WESTMINSTER, Calif. — Beneath the giant red sign illuminating the Asian Garden Mall in Southern California, slabs of jumbo white squid are seared on a smoky grill. Nearby, children pluck fried potato slices off a stick and couples dance to Vietnamese ballads.
It reminds Audrey Dinh of the stories of night markets her Vietnamese grandmother used to tell her as a child, and of those the 28-year-old encounters on business trips throughout Asia. But this one is much closer to home, in the city of Westminster in Orange County, where vendors sell everything from giant prawns and coconut waffles to home curtains and flashing toy pinwheels.
"This is what I see in Asia," Dinh said as she waited for an order of banh tom khot, a rice flour cake filled with shrimp. "It's very close to Asia."
During the past five years, similar night markets have popped up in major cities throughout the United States, a byproduct of both the nation's expanding Asian-American population — the country's fastest growing racial minority, numbering some 19.4 million — and a growing culinary curiosity for authentic East Asian flavors.
Since about 2010, night markets have opened in Chicago, Cleveland, the Los Angeles metro area, New York City, Philadelphia, and Pittsburgh. Several were started by young Asian-Americans who wanted to recreate the frenetic, fast-paced spectacle of an Asian night market in their families' adopted hometowns. Not all of have remained exclusively Taiwanese or Vietnamese: Instead, many have evolved into a hodge-podge of cultures and foods reflecting their mixed communities.
"It's been a key decision for us not to try and be like the ones in Taiwan anymore," said Jonny Hwang, 35, founder of the 626 Night Market in the San Gabriel Valley, about 10 miles east of Los Angeles. "We want our own identity."
Night markets date back to at least the Tang dynasty in China around the year 600. By the Song dynasty in the 12th century, they had developed into sophisticated, well-organized centers selling grilled meats, stuffed buns and dried fruit.
"The Chinese had a flourishing commercial food scene long before Europe," said Fuchsia Dunlop, an English writer and specialist in Chinese cuisine.
Night markets have continued to proliferate throughout Asia, with one study finding 95 operating on any given week in the city of Kuala Lumpur in Malaysia. In cities like Bangkok, street food remains the heart and soul of local cuisine, sold day and night from carts and makeshift stands. The classic Bangkok night market has evolved from catering mostly to club-goers looking for a late-night eat to offering real shopping opportunities for the city's large, young and relatively affluent middle class.
In the U.S., the emergence of night markets — some of which attract tens of thousands of people — is seen by organizers as a reflection of how Asian-American communities have assimilated to local culture while also reinterpreting their own.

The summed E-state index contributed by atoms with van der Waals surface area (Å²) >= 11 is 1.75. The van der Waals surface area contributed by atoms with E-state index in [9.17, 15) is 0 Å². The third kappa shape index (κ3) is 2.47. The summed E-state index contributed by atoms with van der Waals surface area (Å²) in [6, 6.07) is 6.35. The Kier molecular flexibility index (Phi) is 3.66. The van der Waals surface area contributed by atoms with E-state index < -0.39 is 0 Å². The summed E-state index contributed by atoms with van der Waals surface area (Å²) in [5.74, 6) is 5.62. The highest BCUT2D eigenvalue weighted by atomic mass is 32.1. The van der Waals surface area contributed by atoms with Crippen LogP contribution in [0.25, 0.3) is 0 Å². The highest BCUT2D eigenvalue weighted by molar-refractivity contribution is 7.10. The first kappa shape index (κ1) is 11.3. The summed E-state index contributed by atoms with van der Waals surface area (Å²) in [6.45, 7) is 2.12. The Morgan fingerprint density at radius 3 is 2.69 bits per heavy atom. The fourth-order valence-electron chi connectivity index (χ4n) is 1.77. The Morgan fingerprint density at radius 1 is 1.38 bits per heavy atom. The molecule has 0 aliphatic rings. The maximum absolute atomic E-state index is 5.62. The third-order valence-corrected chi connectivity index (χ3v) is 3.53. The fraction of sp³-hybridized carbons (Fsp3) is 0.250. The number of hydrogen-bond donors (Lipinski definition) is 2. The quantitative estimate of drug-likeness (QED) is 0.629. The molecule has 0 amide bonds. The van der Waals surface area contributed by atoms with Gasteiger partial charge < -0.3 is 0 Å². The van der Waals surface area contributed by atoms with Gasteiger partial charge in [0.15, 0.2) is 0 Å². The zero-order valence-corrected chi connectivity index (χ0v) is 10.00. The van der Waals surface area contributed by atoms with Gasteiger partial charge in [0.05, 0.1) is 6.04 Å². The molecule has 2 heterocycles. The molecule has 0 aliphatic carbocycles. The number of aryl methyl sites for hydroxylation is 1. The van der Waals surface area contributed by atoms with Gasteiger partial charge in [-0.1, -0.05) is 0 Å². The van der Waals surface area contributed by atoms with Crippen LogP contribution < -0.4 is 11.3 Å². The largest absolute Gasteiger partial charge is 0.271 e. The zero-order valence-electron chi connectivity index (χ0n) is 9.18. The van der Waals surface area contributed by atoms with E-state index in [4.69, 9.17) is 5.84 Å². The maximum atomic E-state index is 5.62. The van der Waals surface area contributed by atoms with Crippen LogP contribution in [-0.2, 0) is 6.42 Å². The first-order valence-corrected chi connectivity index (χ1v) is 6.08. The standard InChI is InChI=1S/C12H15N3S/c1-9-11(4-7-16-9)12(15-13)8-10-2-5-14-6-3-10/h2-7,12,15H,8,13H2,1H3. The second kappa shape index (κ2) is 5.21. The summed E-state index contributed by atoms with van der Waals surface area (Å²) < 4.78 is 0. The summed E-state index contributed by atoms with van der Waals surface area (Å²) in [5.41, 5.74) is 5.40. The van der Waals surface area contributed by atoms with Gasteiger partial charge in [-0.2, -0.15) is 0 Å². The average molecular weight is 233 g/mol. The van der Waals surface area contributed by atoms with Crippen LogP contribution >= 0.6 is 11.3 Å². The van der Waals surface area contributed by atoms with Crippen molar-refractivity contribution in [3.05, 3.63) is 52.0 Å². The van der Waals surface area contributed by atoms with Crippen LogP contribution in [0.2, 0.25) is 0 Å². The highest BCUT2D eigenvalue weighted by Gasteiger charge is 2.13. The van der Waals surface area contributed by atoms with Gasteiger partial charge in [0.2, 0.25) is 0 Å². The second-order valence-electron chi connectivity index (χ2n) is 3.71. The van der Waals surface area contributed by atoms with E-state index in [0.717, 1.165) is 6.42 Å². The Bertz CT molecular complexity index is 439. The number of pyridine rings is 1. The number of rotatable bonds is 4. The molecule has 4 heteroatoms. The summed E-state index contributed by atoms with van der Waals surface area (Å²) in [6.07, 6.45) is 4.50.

Hwang recalled how when he was a Taiwanese-American teenager growing up in suburban Los Angeles, his and other families strived to fit in.
"While we enjoyed our foods, we didn't really embrace it," said Hwang, whose 626 Night Market features classic Taiwanese favorites and fusion dishes like pho tacos and ramen burgers. "I didn't force my friends to check out stinky tofu." These days, he said, "Asians are starting to embrace the fact that 'Hey, we have really delicious food. And other people are interested in that food.'"
Some U.S. markets are a distant echo of the cheap, raucous places that inspired them. Celebrity chef and food adventurist Anthony Bourdain is creating a huge New York City market he has said will be open late and have the feel of an Asian night market, but also have prepared food stalls by celebrated chefs like April Bloomfield. Others tilt higher end, charging $50 or more to enter and sample food and drinks from top local chefs.
Danielle Chang, author of the cookbook "Lucky Rice" — a collection of night market recipes — was born in Taipei and funneled a passion for Asian food into her own night market-like events, including a cocktail-themed market party in Las Vegas.
"I think that the interest in Asian food ... stems from the growing awareness of Asia through the lens of food," she said. "Through travel. Through a new generation of chefs getting classical French training and then returning to their heritage."
Still, creating U.S. night markets has, in many cases, been an act of persistence. Local officials often need to be convinced of their viability, and vendors typically must navigate a tangle of health codes. In Westminster, about 35 miles south of Los Angeles, there also was a cultural barrier to pass: Explaining to a non-Asian public why a night market should exist.
"It was kind of hard for our city to understand in the beginning," said Kathy Buchoz, the former mayor of Westminster and a consultant for the Asian Garden Mall's management company. "They understand farmers markets."
Buchoz said officials were skeptical about how many people the market would bring in, but it quickly attracted 3,000 people a night each weekend. And that has been a boon for vendors like Max Nguyen and his business partner. They began operating a stall at the market three years ago and now sell about 2,000 pounds of grilled squid a night.